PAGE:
Home' Grower : August 2013 Contents 20 The South Australian Grower -- August 2013
with Poultry Manure Compost
Ideal for: Soil Conditioning • Fertilising
• Water Conservation
We sell direct to industry horticulturalists, farmers and vignerons
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Established since 2000
Email: firstname.lastname@example.org | www.nuleaforganics.websyte.com.au
Composted to AS44 54
Typical analysis -- Organic Carbon 29% N4.2% P2.2% K1.8%
Calcium 3.6% and other minor elements
Finer points of cultivation
THERE are three kinds of carob trees
- male, female and hermaphrodite
varieties. The Jolleys have planted
six rows of female trees followed by
two rows of hermaphrodite trees in
sequence, choosing to shun the male
tree as the hermaphrodites have
been productive when pollinating
Carob beans are harvested in
March and taken directly to the
manufacturing shed onsite.
There, they are allowed to dry
naturally before processing starts.
The pods are washed and
processed in April. As the pods are
removed, the carob starts to flower,
and takes until the following March
In September, more processing is
carried out, including roasting and
milling. The ground is cultivated
several times a year as needed.
The Australian Carob Co's orchard
has seven different carob trees -
Casuda, Clifford, Sfax, Santa-Fa,
Irlam, Tyleria, and Waite. Each tree
needs the right amount of water and
correct pruning to survive and thrive.
In keeping with sustainable farming
practices, it is a complete no-no to
any form of pesticide or insecticide.
Mid North couple
By MAX OPRAY
WHEN Michael and Jam
Jolley look over their
empire, it seem like a dream
"We ask: how the hell did we
do it?" Michael said.
It was the year 2000 when
Michael first looked into the
ume and decided to give it a
shot on his 8-hectare plot at
Booborowie, near Burra.
"I saw that carobs were almost
all imported from the Northern
hemisphere and thought: why
not try them out?" he said.
"It's been bloody hard work.
My wife and I planted about
6000 trees ourselves and did all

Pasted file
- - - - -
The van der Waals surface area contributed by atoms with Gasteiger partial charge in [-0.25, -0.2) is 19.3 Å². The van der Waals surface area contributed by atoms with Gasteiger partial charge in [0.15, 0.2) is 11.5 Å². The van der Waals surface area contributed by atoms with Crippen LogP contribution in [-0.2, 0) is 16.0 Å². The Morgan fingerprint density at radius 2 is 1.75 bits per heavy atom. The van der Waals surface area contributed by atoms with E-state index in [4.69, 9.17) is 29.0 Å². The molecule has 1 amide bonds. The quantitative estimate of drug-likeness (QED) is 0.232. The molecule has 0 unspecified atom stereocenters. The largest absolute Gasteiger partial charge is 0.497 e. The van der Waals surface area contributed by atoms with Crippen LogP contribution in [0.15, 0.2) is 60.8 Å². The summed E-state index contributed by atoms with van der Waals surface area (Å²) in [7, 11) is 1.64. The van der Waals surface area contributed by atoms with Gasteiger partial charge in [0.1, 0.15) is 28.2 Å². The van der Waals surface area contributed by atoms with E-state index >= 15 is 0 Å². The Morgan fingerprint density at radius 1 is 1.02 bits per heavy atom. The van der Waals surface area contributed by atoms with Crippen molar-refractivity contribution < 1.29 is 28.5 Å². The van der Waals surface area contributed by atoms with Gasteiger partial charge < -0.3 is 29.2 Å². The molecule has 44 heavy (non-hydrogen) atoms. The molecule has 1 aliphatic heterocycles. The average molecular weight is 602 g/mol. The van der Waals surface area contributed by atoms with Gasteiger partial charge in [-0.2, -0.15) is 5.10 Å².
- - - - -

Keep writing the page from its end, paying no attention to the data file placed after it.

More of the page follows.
the irrigation and everything.
"The biggest challenge we
had was financial -- I'm just a
gardener, my wife's a cleaner,
so we're just everyday working
people that started with nothing
but a bare block of land."
The couple had to invest in a
Carob kibbler brought down
from Spain to break up the pod
and remove the seed, and it took
more than ten years for their
orchard to become productive.
Once they had their carob,
Michael had to find a way to get
Australian distributors to take
on an unfamiliar product.
"It was hard to convince them
found someone to put it out
there they were surprised by
how quickly it sold," he said.
Sales leapt nearly 331 per cent
from May 2012 to May 2013,
and Michael's Australian Carob
Company now harvests 100
tonnes a year.
ABC's Landline program did
a story on their success and
the business was awarded the
2012 Advantage SA Regional
Awards for the Mid North and
Yorke Peninsula, and won the
Innovation Category at the
2012 SA Food Awards.
Michael still cannot believe it.
"When you've dedicated so
much of your life to something,
it was just a dream come true,"
The company now has capac-
ity to expand to 600 tonnes a
year, and is investigating export
opportunities in Europe, India,
Indonesia, and Thailand -- where
Jam originally hails from.
Through Jam they also linked
up with website designers in
Thailand to produce a site that
Michael rates as one of the key
ingredients of their success.
He says the website helps edu-
cate consumers about a product
most Australians are not familiar
with, and informs them about
the companies using their carob.
But it is not Michael's main
Business booming after
Chasing down export
Hard work ... Michael and his wife Jam planted about 6000 trees on their property by themselves.
Michael Jolley says it
was hard to convince
to give the unfamiliar
product a go but once
they did, they were
surprised by how
quickly it sold.
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